Quotations by Thomas Aquinas


He who is not angry when there is just cause for anger is immoral. Why? Because anger looks to the good of justice. And if you can live amid injustice without anger, you are immoral as well as unjust.

Thomas Aquinas (1225-1274) Italian friar, philosopher, theologian
(Attributed)
Added on 31-Jul-09 | Last updated 31-Jul-09
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If the highest aim of a captain were to preserve his ship, he would keep it in port forever.

Thomas Aquinas (1225-1274) Italian friar, philosopher, theologian
(Attributed)
Added on 15-Jul-13 | Last updated 15-Jul-13
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Now the abuse of authority can be of two kinds. First, when what is commanded by the ruler is contrary to the purpose for which the ruler was appointed: for example, if some sinful act is commanded contrary to the virtue which the ruler is ordained to foster and preserve. In this case, not only is one not bound to obey the ruler, but one is bound not to obey him, as in the case of the holy martyrs who suffered death rather than obey the ungodly commands of tyrants.

Second, when what is demanded goes beyond what the order of authority can require: if, for example, a master were to exact a payment which a servant is not bound to give, or something of the kind. In this case the subject is not bound to obey; nor, however, is he bound not to obey.

Thomas Aquinas (1225-1274) Italian friar, philosopher, theologian
Commentary on the Sentences of Peter Lombard [Scriptum super libros Sententiarium], Book 2, dist. 44, quest. 2, art. 2 (1252-56) [tr. Dyson (2002)]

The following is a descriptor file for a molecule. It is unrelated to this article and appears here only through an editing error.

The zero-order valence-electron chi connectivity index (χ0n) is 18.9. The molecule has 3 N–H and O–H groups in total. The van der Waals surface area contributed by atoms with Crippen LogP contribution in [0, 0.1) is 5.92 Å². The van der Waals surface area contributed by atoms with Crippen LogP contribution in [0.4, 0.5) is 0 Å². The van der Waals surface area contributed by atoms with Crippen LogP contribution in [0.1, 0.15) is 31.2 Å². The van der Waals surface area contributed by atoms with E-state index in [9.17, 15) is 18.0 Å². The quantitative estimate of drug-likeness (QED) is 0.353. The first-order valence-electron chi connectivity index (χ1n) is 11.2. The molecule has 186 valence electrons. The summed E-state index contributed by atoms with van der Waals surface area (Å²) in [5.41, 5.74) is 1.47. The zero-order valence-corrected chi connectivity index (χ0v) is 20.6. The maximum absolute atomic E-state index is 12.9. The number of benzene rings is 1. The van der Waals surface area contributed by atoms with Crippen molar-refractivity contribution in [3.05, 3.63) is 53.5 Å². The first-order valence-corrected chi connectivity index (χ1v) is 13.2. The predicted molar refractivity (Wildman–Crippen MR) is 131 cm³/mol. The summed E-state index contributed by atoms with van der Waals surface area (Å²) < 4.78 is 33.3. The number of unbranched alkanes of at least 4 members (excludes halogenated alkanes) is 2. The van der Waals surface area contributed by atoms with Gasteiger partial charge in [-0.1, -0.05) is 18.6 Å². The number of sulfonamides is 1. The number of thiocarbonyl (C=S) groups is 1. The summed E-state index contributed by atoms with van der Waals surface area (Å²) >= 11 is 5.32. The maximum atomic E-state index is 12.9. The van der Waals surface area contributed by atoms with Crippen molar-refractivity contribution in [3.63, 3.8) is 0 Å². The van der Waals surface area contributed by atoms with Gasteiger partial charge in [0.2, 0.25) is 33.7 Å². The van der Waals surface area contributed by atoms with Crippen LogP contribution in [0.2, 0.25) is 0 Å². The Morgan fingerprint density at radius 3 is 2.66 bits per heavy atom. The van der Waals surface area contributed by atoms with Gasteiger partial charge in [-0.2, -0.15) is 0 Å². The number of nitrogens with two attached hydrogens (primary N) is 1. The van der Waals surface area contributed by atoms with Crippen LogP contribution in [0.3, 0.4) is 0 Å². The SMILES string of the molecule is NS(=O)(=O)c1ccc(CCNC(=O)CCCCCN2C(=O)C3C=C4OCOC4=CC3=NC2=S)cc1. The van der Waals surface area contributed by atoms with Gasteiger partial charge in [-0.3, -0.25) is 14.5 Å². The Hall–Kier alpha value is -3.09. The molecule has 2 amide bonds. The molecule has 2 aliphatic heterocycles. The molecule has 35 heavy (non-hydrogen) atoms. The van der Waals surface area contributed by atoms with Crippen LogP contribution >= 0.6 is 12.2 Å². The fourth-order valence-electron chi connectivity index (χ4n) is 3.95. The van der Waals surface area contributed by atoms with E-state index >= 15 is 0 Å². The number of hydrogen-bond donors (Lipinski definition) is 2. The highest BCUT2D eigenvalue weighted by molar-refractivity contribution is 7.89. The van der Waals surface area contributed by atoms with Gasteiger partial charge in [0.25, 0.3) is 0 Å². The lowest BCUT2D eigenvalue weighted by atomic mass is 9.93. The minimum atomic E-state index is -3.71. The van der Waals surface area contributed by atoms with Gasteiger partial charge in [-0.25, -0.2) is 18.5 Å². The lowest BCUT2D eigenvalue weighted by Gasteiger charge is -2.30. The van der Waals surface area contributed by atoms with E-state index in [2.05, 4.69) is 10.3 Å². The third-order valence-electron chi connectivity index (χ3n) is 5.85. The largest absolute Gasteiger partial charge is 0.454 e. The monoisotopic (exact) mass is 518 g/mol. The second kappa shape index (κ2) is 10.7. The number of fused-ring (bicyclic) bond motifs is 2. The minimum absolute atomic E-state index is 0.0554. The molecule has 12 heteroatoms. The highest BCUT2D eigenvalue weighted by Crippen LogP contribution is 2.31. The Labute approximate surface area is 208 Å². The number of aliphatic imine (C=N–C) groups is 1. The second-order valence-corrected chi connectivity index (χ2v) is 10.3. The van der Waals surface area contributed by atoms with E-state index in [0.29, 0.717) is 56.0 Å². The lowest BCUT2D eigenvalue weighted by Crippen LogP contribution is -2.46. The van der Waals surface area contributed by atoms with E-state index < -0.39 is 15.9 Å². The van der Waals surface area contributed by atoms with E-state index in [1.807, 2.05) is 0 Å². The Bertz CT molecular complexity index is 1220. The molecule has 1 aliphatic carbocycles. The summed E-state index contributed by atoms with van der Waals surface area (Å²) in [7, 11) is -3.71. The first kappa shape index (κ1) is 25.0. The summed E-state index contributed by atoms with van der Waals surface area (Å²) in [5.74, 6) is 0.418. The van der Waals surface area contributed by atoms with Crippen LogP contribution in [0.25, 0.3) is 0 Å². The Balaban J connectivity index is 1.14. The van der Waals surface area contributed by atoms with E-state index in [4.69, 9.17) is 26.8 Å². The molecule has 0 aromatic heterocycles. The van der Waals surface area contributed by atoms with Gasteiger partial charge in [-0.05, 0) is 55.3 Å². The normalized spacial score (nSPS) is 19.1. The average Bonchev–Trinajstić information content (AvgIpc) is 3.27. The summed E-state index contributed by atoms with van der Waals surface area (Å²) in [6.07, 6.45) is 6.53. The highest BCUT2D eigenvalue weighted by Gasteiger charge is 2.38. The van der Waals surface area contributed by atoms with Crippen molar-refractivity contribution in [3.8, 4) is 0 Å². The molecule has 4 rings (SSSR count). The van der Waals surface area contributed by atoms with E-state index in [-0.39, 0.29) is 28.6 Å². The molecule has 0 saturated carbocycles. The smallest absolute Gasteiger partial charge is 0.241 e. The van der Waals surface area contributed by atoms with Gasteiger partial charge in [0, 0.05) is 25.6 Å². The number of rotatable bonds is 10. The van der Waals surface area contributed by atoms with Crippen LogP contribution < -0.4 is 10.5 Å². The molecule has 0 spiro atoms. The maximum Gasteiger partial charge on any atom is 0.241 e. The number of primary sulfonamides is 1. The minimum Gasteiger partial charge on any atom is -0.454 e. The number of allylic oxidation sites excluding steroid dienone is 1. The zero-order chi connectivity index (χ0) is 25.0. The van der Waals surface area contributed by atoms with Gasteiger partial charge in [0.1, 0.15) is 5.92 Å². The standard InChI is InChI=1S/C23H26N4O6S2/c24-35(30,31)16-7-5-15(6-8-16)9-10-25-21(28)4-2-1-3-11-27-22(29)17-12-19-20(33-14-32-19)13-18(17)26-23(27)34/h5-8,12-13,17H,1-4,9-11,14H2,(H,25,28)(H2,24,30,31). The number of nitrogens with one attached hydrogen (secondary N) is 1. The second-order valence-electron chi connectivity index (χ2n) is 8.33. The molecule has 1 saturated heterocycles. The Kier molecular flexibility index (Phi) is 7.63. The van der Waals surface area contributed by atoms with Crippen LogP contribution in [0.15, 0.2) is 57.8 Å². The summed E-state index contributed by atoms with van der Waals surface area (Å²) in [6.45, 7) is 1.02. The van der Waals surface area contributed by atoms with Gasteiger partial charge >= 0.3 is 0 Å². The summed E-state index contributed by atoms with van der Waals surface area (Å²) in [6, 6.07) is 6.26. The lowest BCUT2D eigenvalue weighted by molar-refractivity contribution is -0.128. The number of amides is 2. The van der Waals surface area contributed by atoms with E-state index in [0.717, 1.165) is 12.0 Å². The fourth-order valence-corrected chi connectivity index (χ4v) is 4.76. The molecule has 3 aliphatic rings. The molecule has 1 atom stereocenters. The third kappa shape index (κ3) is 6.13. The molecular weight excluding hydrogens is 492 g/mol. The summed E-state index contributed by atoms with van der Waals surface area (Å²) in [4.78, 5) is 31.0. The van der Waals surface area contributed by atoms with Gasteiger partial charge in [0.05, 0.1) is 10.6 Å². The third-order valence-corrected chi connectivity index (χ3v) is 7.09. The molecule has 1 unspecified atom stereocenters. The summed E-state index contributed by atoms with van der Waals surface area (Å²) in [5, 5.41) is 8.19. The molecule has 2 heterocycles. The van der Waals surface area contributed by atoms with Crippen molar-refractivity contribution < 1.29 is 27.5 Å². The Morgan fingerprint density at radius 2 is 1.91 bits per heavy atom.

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Alt. trans. [Dawson]:
With regard to the abuse of authority, this also may come about in two ways. First, when what is ordered by an authority is opposed to the object for which that authority was constituted (if, for example, some sinful action is commanded or one which is contrary to virtue, when it is precisely for the protection and fostering of virtue that authority is instituted). In such a case, not only is there no obligation to obey the authority, but one is obliged to disobey it, as did the holy martyrs who suffered death rather than obey the impious commands of tyrants.

Secondly, when those who bear such authority command things which exceed the competence of such authority; as, for example, when a master demands payment from a servant which the latter is not bound to make, and other similar cases. In this instance the subject is free to obey or disobey.
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The truth of our faith becomes a matter of ridicule among the infidels if any Catholic, not gifted with the necessary scientific learning, presents as dogma what scientific scrutiny shows to be false.

Thomas Aquinas (1225-1274) Italian friar, philosopher, theologian
De potentia Dei [On the Power of God], 4.1
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It is better to die excommunicated than to live and violate the conscience.

Thomas Aquinas (1225-1274) Italian friar, philosopher, theologian
Disputed Questions on Truth [Questiones disputatae de veritate]
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Every judgement of conscience, be it right or wrong, be it about things evil in themselves or morally indifferent, is obligatory, in such wise that he who acts against his conscience always sins.

Thomas Aquinas (1225-1274) Italian friar, philosopher, theologian
Quodlibet III, q.27 (1270)